2018 Midterm Early Voting Numbers for Dallas, Tarrant, Collin, Denton Counties

Voters cast more than 153,000 ballots on the first day of early voting

More than 4.8 million Texans have cast early ballots in the state's 30 largest counties alone, an impressive tally that's within striking distance of the total number of ballots cast statewide during the last midterm elections in 2014.

Data through Thursday from the secretary of state includes counties that are home to nearly 80 percent of Texas' population. That's compared to the 4.7 million-plus total ballots cast in 2014's top-of-the-ballot Texas governor's race.

Through Thursday, Nov. 1, nearly 1.3 million North Texans have voted early in Dallas, Tarrant, Collin and Denton counties. The early voting total for the 2014 midterm for those counties was 548,511.

Early voting totals through Nov. 2:

  • Tarrant County -- (465,817); (186,654 voted early in 2014)
  • Denton County -- (228,650); (75,883 voted early in 2014)
  • Dallas County -- (529,521); (188,172 voted early in 2014)
  • Collin County -- (286,393); (97,802 voted early in 2014)
The graph below compares the early voting totals by day for each of those counties and will be updated each morning with the previous day's early voting totals.

There's been a surge in voter registration in Texas this year with a record 15.6 million people signed up -- that is 1.6 million more than in 2014, during the last midterm election. About 400,000 people have been added to the Texas voter rolls since March, compared to about 100,000 added each year in the past.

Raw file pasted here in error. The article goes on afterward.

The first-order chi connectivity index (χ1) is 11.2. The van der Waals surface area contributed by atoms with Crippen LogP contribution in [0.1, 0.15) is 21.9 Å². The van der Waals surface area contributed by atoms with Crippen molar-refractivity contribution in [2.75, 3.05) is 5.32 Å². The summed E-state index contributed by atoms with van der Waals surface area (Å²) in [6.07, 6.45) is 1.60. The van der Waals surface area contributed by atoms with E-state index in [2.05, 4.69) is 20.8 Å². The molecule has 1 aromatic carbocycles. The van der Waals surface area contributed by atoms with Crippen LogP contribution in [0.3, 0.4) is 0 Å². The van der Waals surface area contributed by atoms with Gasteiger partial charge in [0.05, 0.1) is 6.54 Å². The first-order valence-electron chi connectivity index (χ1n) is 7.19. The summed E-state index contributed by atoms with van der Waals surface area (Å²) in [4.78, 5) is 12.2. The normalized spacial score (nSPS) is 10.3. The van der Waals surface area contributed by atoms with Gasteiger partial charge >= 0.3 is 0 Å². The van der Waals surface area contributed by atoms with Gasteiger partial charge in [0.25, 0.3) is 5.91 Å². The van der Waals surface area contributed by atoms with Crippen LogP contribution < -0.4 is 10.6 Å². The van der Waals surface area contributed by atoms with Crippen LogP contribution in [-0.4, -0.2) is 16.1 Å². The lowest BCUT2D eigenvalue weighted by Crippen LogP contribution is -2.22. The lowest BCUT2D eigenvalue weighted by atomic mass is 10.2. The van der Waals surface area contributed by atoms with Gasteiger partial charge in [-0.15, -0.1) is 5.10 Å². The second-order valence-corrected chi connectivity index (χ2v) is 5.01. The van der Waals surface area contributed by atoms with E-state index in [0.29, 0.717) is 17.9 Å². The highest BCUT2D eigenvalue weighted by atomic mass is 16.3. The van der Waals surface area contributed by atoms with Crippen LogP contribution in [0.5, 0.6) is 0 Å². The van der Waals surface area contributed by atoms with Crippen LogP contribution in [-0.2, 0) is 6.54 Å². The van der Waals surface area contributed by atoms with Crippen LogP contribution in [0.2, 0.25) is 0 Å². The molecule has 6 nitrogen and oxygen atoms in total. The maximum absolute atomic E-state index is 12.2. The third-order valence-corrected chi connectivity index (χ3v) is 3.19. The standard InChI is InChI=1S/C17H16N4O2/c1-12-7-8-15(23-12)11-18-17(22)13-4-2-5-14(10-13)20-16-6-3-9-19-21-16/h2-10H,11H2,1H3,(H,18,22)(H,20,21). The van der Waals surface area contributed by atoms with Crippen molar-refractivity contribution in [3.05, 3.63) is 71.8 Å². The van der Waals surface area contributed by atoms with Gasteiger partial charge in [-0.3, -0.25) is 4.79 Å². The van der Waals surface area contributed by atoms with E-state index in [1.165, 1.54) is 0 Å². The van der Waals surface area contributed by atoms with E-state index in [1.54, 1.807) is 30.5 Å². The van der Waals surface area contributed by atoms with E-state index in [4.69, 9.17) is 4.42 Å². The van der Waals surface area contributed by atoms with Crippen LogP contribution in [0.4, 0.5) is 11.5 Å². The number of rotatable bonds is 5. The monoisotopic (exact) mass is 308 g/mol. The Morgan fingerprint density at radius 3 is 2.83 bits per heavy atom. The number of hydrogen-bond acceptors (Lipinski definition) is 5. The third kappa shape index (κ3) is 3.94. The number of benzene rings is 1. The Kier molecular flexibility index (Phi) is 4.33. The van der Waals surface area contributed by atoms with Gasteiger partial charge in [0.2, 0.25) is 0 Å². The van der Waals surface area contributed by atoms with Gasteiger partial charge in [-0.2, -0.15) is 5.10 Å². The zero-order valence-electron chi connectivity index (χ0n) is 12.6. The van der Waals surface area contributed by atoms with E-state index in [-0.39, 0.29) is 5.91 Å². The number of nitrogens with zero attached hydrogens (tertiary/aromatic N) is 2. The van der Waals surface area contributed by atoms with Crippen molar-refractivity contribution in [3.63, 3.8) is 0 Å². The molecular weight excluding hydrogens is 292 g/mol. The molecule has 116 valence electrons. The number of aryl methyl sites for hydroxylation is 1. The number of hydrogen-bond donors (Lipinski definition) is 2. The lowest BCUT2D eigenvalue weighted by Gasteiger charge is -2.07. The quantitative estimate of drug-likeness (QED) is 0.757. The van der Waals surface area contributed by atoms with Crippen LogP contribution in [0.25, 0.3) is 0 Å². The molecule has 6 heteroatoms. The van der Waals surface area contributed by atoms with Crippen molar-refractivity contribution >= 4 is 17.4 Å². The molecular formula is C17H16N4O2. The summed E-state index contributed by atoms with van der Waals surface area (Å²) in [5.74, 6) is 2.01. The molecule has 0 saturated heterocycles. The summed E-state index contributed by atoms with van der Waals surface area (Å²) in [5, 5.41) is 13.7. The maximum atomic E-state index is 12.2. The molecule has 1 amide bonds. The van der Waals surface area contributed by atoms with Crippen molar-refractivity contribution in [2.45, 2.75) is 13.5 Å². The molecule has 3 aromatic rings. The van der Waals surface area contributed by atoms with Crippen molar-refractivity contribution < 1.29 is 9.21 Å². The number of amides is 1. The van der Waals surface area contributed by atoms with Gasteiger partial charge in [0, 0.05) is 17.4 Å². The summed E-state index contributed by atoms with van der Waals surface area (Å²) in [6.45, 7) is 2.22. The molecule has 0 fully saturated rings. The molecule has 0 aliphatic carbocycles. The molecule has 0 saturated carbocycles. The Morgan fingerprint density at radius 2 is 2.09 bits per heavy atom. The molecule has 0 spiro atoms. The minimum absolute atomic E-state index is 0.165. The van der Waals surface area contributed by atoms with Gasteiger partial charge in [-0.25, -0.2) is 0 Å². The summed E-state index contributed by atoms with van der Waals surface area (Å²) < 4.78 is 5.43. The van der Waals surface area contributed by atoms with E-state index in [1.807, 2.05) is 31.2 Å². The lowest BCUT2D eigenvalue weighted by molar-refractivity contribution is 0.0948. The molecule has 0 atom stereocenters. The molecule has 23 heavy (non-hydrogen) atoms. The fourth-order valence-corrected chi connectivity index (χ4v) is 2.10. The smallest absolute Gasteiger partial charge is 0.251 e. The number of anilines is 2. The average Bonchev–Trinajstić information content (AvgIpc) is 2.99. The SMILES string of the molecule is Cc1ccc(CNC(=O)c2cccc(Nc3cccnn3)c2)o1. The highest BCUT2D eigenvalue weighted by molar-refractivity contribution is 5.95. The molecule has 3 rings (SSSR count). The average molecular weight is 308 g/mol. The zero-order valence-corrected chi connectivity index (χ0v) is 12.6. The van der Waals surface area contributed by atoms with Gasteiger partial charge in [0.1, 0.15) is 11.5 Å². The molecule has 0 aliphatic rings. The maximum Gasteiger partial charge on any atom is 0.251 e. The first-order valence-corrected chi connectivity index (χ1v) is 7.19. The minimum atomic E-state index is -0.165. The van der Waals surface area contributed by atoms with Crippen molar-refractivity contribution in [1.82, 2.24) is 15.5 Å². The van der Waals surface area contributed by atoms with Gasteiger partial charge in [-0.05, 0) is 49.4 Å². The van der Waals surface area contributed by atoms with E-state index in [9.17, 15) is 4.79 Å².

Texas have long voted early in greater numbers than on Election Day. Still, because early voting ends Friday night, early turnout in the top 30 counties alone may yet exceed 2014's total turnout.

In the state's much-watched Senate race, both Republican incumbent Ted Cruz and Democrat Beto O'Rourke say strong turnout benefits them.

Matthew Wilson, associate professor of political science at SMU's Dedman College of Humanities and Sciences, told NBC 5 both Republicans and Democrats may be spurred to vote early by recent events.

"A major driver is that many Democrats have been seething with rage since President Trump’s election two years ago, and this is their first chance to vent that frustration at the ballot box. As a result, it’s not surprising that many were champing at the bit to cast a ballot as soon as the polling places opened.  In addition, many Republican were galvanized by what they saw as the unfair treatment of Brett Kavanaugh during his confirmation hearings, so their enthusiasm to participate now approaches what we see among Democrats."

Wilson added that heavy voter turnout, especially in Texas, is thought to benefit Democrats since the party's core constituencies are less reliable mid-term voters.

"There is a pattern from previous elections that is worth noting, though. Democrats seem to use early voting more than Republicans, who are more likely to vote on Election Day itself.  So typically, for a Democratic candidate to win, he needs to have built himself a little cushion in the early vote to offset the likely Republican advantage in Election Day voting."

Mail-in ballots must be received by 7 p.m. on Election Day (if not postmarked) or by 5 p.m. Nov. 7 (if postmarked) by 7 p.m. on Election Day.

Early voting in person runs through Friday Nov. 2; Election Day is Tuesday, Nov. 6.

Online: Check Online Voter Status Here

NBC 5's Ken Kalthoff and Bonnie Moon contributed to this report.

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